BRITISH COLUMBIA

John Furlong Loses Temper Under Cross-Examination In Defamation Trial

06/23/2015 03:39 EDT | Updated 06/23/2016 05:59 EDT
Jonathan Hayward/CP
VANCOUVER - Former Vancouver Olympics CEO John Furlong raised his voice and angrily thumped his fist during testimony as he defended himself at a B.C. Supreme Court defamation trial on Tuesday.

During fiery cross-examination, Furlong accused lawyer Bryan Baynham — who is representing freelance journalist Laura Robinson — of sullying his deceased wife's reputation.

Baynham suggested Furlong lied when he testified that Deborah Furlong filled up their truck with Georgia Straight newspapers on the morning in September 2012 that Robinson's article came out, with allegations about his past in northern British Columbia.

"How dare you sully her reputation and her life like that? I gave you exactly what she did," Furlong shot back. "She was totally distraught."

Robinson is suing Furlong for comments he made after the publication of her article, which included sworn affidavits from eight former students alleging he physically and verbally abused them at a Roman Catholic school about 45 years ago.

Furlong has testified that the allegations are "absolutely not true."

At a news conference the day the article was published, Furlong accused Robinson of a "shocking lack of diligence" and "inaccurate reporting."

Baynham read emails in court that revealed Furlong retained a lawyer, Marvin Storrow, as early as April 2012 to handle Robinson's requests. Through Storrow, he declined an interview and issued a blanket denial instead of answering specific questions.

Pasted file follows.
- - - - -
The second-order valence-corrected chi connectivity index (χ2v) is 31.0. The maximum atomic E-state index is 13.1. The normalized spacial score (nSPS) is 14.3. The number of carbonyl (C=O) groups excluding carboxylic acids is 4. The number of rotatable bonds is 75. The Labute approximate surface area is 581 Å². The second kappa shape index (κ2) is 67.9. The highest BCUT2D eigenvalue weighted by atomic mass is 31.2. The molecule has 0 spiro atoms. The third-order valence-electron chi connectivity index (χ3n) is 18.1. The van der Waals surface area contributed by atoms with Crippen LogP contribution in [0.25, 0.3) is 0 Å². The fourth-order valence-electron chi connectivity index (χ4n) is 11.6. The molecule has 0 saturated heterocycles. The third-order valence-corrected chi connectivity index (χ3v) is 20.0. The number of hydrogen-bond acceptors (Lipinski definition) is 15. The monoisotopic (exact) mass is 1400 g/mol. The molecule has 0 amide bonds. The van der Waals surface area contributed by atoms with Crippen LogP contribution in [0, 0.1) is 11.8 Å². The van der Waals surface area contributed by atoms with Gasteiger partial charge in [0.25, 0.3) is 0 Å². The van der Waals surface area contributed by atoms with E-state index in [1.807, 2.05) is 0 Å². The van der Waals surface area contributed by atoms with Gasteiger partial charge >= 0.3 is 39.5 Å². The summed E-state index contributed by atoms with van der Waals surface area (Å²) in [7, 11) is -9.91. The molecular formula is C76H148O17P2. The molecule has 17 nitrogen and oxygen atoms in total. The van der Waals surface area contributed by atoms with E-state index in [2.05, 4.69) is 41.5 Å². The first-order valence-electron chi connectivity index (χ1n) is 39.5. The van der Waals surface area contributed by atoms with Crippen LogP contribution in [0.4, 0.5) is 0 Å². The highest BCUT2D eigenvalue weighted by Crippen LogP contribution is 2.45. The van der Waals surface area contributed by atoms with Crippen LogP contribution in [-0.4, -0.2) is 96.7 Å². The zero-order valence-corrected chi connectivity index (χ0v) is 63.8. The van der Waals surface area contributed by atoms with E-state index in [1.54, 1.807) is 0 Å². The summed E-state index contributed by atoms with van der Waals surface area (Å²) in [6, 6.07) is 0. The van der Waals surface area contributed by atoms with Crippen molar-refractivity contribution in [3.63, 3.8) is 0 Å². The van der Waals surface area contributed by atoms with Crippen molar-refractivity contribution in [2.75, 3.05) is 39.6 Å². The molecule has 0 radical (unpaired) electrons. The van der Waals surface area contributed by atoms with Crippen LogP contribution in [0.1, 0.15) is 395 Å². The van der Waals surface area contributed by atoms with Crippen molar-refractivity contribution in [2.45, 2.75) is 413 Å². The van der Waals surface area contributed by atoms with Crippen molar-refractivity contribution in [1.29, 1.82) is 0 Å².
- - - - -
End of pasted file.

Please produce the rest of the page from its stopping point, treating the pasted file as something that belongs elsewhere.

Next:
Furlong testified he sent Robinson an emailed statement denying the allegations, and it was her responsibility to ensure that accusers were telling the truth before publishing.

He also denied Robinson's claim that he "screamed" at her in an April 2011 meeting when she tried to ask questions about his time in Burns Lake, B.C. He said he ended the interview but did not raise his voice.

Baynham also read emails between Furlong and his public relations staff just before the September 2012 news conference. Renee Smith-Valade, former Vancouver Olympics communications director, wrote in an email that she had added a few lines to Furlong's statement that "throw (Robinson's) credibility into question."

A major issue in the trial has been whether Robinson's reporting prompted sexual abuse allegations against Furlong.

Her Georgia Straight article did not include any mention of sex abuse. But Furlong's lawyers have pointed to a brief article written by Robinson and published the same day in Anishinabek News which mentioned that one accuser had taken a sex abuse complaint to the RCMP.

Furlong told the trial that he recalls hearing the claim before the September 2012 news conference and said the accusations started with Robinson.

"When you say something horrible about someone, it is everywhere fast," he said. "It was all over the Internet."

He testified that he did what "any reasonable person" would have done to protect his name and family when he spoke out against Robinson.

He said the stress caused by the article led him and his wife Deborah to move to Ireland, where she was killed in a car crash in 2013.

— Follow @ellekane on Twitter.

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